In order to produce a stick ice lolly, composition 1 as above was introduced into a mould of star-shaped cross-section forming the core of the article, a stick was inserted therein and the composition was frozen, after which the exterior of the mould was reheated and the core demoulded. The core was then introduced into a cylindrical mould exactly adapted to the profile of the branches of the star which had previously been approximately half filled with the second composition. This second composition, which was still liquid, then filled the grooves of the star-shaped stick and froze in contact therewith. The stick therefore containing the two effervescent compositions separate from one another in space was finally demoulded.
In order to produce a two-flavour ice lolly stick of the lemonade and orangeade type, a first and a second composition to be iced were prepared as follows:
1) 19.5 parts of liquid saccharose and 63 parts of orangeade were mixed at 60° C. 0.2 parts of stabiliser formed by carrageenans and xanthan gum and 3.5 parts of glucose syrup were then added. 10 parts of apple puree, colouring agent and lastly 2.1 parts of citric acid were then added thereto. After pasteurisation of the mixture at 86° C. for 23 seconds, the composition was cooled to 4° C. and left to rest for 4 hours at this temperature. It was brought to 100 parts by the addition of orange aroma.
2) A second composition to be iced was prepared as in 1) above, except that the citric acid was replaced by 2.52 parts of sodium bicarbonate, the orangeade by lemonade and the orange aroma by lemon aroma.
A stick ice lolly as described in Example 1 was produced.
A lemonade-based ice article contained in a small cylinder of plastic material provided with a push piston was produced.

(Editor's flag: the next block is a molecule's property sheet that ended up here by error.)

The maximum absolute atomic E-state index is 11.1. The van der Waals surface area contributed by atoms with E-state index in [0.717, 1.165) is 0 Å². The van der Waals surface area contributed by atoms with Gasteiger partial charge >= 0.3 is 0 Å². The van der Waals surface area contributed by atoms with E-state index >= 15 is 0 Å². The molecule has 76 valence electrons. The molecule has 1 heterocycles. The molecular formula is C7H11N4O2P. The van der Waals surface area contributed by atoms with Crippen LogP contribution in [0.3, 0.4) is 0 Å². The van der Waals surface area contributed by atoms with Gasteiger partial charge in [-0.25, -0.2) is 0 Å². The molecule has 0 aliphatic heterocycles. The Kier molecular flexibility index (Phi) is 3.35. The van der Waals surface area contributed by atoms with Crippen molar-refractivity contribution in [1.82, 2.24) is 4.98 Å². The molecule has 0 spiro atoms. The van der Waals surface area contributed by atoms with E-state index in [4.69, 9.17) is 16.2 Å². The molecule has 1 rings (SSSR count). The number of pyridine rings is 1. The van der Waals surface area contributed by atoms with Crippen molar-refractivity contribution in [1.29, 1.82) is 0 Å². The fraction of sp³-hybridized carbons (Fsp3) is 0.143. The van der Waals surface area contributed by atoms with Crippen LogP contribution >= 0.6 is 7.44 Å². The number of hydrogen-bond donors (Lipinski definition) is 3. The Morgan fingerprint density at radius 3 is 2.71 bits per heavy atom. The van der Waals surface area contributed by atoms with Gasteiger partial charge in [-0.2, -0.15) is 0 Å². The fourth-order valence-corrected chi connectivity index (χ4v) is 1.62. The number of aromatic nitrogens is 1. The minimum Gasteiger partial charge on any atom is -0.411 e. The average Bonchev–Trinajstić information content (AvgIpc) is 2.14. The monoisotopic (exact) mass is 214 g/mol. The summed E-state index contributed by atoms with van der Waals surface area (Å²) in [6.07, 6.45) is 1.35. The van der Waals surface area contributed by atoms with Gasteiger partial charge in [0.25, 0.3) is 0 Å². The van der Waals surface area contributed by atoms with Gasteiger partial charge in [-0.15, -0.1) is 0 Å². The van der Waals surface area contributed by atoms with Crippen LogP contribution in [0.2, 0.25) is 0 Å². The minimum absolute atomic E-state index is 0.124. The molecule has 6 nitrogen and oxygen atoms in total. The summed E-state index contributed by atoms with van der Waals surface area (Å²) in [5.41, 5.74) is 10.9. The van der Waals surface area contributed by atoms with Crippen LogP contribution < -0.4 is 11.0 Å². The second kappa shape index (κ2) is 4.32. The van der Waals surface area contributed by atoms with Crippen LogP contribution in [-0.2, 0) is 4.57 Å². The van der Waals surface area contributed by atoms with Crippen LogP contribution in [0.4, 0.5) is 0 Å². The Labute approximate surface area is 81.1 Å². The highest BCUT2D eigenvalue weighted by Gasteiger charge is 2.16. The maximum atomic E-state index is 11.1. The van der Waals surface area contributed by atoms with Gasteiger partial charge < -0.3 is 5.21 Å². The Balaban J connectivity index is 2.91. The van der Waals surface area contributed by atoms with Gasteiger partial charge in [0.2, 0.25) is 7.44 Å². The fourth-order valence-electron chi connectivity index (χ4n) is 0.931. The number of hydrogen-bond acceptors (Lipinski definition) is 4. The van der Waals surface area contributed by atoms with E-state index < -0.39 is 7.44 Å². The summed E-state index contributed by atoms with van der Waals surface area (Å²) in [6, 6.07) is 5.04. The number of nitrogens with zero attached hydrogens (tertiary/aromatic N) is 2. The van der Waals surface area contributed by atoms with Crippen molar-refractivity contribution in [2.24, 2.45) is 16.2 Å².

For this purpose, a composition was prepared by mixing 18.5 parts of liquid saccharose and 68 parts of water at 60° C. 0.2 parts of stabiliser formed by carrageenans and xanthan gum and 3.5 parts of glucose syrup were then added. 10 parts of apple puree and colouring agent were added and the mixture was pasteurised at 86° C. for 23 seconds, the composition was cooled to 4° C. and left to rest for 4 hours at this temperature. It was brought to 100 parts by the addition of lemon aroma.
The composition was then divided into two equal portions, then 2.1% of citric acid was added to the first portion and 2.52% of sodium bicarbonate to the second portion.
In order to produce the article, the first portion as above was introduced into a mould of star-shaped cross-section forming the core of the article and the composition was then frozen, after which the exterior of the mould was reheated and the core demoulded. The core was then introduced into a small cylinder of plastic material closed at its base by a push device in the form of a piston, the cylinder being exactly adapted to the profile of the branches of the star, which cylinder had previously been approximately half filled with the second portion. This second portion which was still liquid then filled the grooves of the star-shaped core and froze in contact therewith.
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|U.S. Classification||426/565, 426/104, 426/512, 426/420, 426/100, 426/389, 426/103, 426/660, 426/421, 426/658, 426/515, 426/591, 426/101, 426/477|
|International Classification||A23G9/44, A23G9/46, A23G9/52, A23G9/20, A23G9/48, A23G9/32|
|Cooperative Classification||A23G9/48, A23G9/46|
|European Classification||A23G9/48, A23G9/46|
|Mar 6, 1995||AS||Assignment|
Owner name: NESTEC S.A., SWITZERLAND
Free format text: ASSIGNMENT OF ASSIGNORS INTEREST;ASSIGNORS:CARON, PIERRETTE;JOUSSET, SYLVIE;REEL/FRAME:007384/0550
Effective date: 19950125
|Aug 30, 2001||FPAY||Fee payment|
Year of fee payment: 4
|Oct 5, 2005||REMI||Maintenance fee reminder mailed|
|Mar 17, 2006||LAPS||Lapse for failure to pay maintenance fees|
|May 16, 2006||FP||Expired due to failure to pay maintenance fee|
Effective date: 20060317